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This is how we do it

Calling all music teachers.

Tell me, how do we get it all done?

Keeping up our own instrumental practice, preparing meaningful music lessons, teaching the actual lessons, attending professional development, as well as even beginning to listen to what our students want?!

The simple answer is, of course, that we do. Because you are a qualified music professional, for whom the tasks on that list are now simple and easy to accomplish.

Well done, indeed.

The secret of the true music teaching professional is that we do not do it on our own. Work smarter, not harder, right?

The number of times I have sat down with my colleagues and shared ideas, developed new strategies, even new sheet music, cannot even begin to be counted.

But I hope this post has reached a few people who do not feel that they can relate to the above. The new music teachers, the uncertain pianists venturing into delivering lessons, the shy flautist who feels unsure of what to include.

Do you know that you go into teaching with more experience behind you that most new classroom teachers?

How long have you studied your instrument?

How many years have you received lessons?

How many hours have you spent practicing?

Every single part of your journey as a musician has prepared you to be a teacher.

And we at the music educator are here to help you build your community! And in the spirit of that, let’s dive into free resource Thursday.

The resource this week is one that is designed particularly for the newest music teachers. It can be difficult when you start to know how long to make a lesson, what to teach, and especially how to leave students with meaningful notes to guide their practice.

Presenting our lesson notes template! With handy tips on all of the above, and a template to suit all lesson types, we hope it helps you settle into your music education journey.

Feeling overwhelmed with the never-ending responsibilities of a music teacher? Us too! Go to our shop to find reasonably priced music education resources designed by experts to make your life easier.

woman in discussing a lesson plan

Am I teaching what I should be teaching?

You’re a wonderful music teacher.

You know that, right?

You are. And I say that because only wonderful music teachers ask themselves this question.

Why do I say that?

Because the answer is something that never stays the same. It depends on the student, on you, on what is happening around the world right now, and the history of the place you inhabit.

To give a very simple example, a four-year-old, however skilled they are at the piano, probably shouldn’t study Rachmaninoff’s most difficult work, because their hands simply won’t be able to manage that.

In another example, students who don’t enjoy playing ‘classical’ piano (for whatever reason) probably shouldn’t be forced to play only Beethoven and Mozart.

The question we should always come back to is a simple one. No matter what career this student chooses, what skills do I want to leave them with?

In the context you’re in, you might want to leave them being able to teach the instrument themselves should they ever want to. Or maybe you’re teaching them their second instrument, and all they need from you is the joy of music. That’s what my violin teacher did for me.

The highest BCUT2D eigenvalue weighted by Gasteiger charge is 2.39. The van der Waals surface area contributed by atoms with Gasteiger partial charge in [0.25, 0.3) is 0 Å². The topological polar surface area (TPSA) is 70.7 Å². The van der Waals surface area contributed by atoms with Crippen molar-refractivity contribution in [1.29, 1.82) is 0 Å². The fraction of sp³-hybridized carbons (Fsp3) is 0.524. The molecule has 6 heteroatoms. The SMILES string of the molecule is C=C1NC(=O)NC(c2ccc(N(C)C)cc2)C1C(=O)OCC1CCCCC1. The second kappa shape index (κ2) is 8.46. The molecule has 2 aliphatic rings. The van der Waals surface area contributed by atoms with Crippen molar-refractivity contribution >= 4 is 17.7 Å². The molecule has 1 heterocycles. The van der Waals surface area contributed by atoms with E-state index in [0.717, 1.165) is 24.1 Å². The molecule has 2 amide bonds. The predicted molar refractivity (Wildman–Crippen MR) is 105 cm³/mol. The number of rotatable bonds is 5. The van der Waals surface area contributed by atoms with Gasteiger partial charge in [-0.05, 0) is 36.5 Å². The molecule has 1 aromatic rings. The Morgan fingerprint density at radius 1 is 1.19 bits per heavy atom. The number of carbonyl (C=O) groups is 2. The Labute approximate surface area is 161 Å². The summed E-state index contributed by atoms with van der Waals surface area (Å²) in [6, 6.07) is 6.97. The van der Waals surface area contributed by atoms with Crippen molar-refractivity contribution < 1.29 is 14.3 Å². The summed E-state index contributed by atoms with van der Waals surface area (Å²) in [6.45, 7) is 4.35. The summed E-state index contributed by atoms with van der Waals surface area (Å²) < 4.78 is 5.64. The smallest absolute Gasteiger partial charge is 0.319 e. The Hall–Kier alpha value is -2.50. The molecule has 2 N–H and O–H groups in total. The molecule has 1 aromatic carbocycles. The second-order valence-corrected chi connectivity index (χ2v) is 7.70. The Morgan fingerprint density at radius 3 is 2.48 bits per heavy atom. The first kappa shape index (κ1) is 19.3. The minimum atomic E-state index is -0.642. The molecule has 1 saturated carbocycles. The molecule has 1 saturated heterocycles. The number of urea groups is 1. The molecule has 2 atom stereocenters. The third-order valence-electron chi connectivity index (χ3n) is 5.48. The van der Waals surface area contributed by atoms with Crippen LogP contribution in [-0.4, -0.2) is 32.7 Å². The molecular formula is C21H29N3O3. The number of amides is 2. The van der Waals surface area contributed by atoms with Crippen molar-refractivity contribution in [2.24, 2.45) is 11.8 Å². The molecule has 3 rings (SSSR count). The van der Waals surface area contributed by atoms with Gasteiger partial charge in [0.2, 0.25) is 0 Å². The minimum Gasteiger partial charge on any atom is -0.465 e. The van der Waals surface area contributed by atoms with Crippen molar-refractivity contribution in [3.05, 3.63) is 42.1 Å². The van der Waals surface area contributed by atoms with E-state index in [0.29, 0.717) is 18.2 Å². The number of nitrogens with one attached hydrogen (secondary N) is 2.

At the heart of this is a very simple statement.

Get to know your students.

Not just what their parents say about them. Get to know THEM.

Once I did that, everything changed. In one day of teaching, I went from teaching an eight year old who ADORED studying Mozart, to discovering that she also had just started her very first band, and wanted to know how to read a lead sheet. I needed to change the content of her lessons to suit that.

And you can, and should, do that too.

For classroom teachers, I recommend you to go so far as to question how much western staff notation you need to include in each lesson. Ask yourself, do these students, right here, right now, actually need this?

Finally, ask the student themselves. They have more thoughts on this than you would think!

Feeling overwhelmed with the never-ending responsibilities of a music teacher? Us too! Go to our shop to find reasonably priced music education resources designed by experts to make your life easier.

musical notes

All Cows Eat Grass

Every good boy deserves fruit.

Good burritos don’t fall apart.


Most of you will know EXACTLY what I am referencing here.

If you were trained as a musician in the last 30 years, then this is most likely how you learned to read music.

If you are a musician, trained recently, and don’t know what I’m talking about, then I have to say that I am glad for you.

Because this is not how to learn, or to teach, reading music.

“WHAT?! But it worked for me!!”

your instant reaction

I know, I know and hear me out.

Why are we so obsessed with teaching concepts through metaphors and structures that have NOTHING to do with what they actually mean? Western staff notation is an inherently logical system, that we teach through acronyms that have no conceptual connection to it. Rather than learning the patterns of ‘space, line, space’ or even more importantly, the connection to the SOUND of an instrument, we learn an acronym.

And don’t even get me started on how difficult that is for our smallest students – I’ve already written about that enough!

The big problem is, you know how to read music. You’ve been reading music or years.